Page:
The EESC urges the EU and its Member States to adopt a European-level cybersecurity model, to strengthen the mandate of the European cybersecurity agency and, lastly, to establish an effective European certification scheme for online services and products.
The EU should agree on a European cybersecurity model, give the EU cybersecurity agency a stronger role and establish a European-level certification framework for online services and products. These are the key conclusions of the public hearing on the Cybersecurity Act held in Brussels on 9 January 2018 which will feed into the EESC opinion being drafted by Alberto Mazzola and Antonio Longo of the Section for Transport, Energy, Infrastructure and the Information Society (TEN).
The EESC broadly supports the cybersecurity package set out in the European Commission proposal submitted to the Council in September 2017 and flags up the following measures.
- A European cybersecurity model
The concept of cybersecurity has emerged worldwide. It is a global challenge as attacks may take place anywhere and target individuals, civil society organisations, social systems and economic sectors across any Member State. This is why the EESC is encouraging the EU to take the necessary steps and agree on a model of resilience against such attacks at European level.
"According to a special Eurobarometer survey on "Europeans' attitudes towards cybersecurity", 73% of Internet users are concerned that their online personal information could not be kept secure by websites and 65% that it could not be kept secure by public authorities," said the TEN president, Pierre Jean Coulon. "Most respondents are concerned about being the victims of various forms of cybercrime, and especially about malicious software on their device (69%), identity theft (69%) and bank card and online banking fraud (66%)."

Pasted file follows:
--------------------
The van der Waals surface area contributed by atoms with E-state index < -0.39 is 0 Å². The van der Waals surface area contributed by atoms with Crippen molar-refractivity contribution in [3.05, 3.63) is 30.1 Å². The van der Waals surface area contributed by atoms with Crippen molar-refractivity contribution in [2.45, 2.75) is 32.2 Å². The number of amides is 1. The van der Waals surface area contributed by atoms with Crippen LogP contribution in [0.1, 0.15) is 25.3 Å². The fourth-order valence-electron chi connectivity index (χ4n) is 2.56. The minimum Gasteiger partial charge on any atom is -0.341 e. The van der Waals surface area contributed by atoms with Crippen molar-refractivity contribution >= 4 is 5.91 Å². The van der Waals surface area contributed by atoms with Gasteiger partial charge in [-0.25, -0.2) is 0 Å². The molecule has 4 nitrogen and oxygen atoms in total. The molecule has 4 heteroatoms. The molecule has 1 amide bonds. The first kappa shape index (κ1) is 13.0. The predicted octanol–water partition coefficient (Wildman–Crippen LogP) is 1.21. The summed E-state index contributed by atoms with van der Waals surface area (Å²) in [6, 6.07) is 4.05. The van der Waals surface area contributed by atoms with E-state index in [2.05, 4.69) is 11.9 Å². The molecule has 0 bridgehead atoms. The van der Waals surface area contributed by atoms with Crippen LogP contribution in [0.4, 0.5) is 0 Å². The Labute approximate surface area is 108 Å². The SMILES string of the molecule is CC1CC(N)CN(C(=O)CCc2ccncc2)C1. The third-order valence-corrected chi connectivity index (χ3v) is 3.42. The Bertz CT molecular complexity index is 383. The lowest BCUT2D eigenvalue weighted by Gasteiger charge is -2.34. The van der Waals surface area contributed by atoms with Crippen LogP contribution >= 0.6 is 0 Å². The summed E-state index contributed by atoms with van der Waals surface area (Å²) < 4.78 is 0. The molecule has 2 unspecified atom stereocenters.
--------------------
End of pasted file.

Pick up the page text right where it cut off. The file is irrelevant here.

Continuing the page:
- A stronger EU cybersecurity agency
The European Union Agency for Network and Information Security (ENISA) is a centre of expertise for cybersecurity in Europe and is currently based in Greece. The EESC believes it should be developed, made permanent and endowed with more resources. It should focus on e‑government and universal services (e-health) as well as preventing and combating ID theft and online fraud.
"New resources should be allocated to ENISA to enable it to fulfil its mandate and to enhance the resilience of the European cyber system," noted Alberto Mazzola, adding that "The EESC believes that we need to build a strong cyber skills base and improve cyber hygiene by establishing an EU-certified curriculum for high schools and professionals. We also believe that a European Digital Single Market would need a uniform interpretation of the rules, including mutual recognition between Member States, and that a certification framework could provide a minimum common baseline."
- A European cybersecurity certification
In order to guarantee a high level of security, the EESC recommends establishing an EU cybersecurity certification framework, based on commonly defined cybersecurity and ICT standards at European level. Online services and products could then be certified with a proper labelling system, with a view to improving consumer confidence.
Antonio Longo commented that "It is important to strengthen the trust of consumers, who are increasingly using digital payments for e-commerce and place their personal data online. We need a certification system that guarantees cybersecurity software, for instance through a recognisable label, as is currently the case for websites and the "lock" next to the address bar. In addition, the knowledge of the dangers in the digital world and the tools for avoiding illicit use being made of personal data must be gradually extended to schools and training courses for workers."
The opinion on the Cybersecurity Act will be discussed and adopted at the EESC plenary session in February 2018.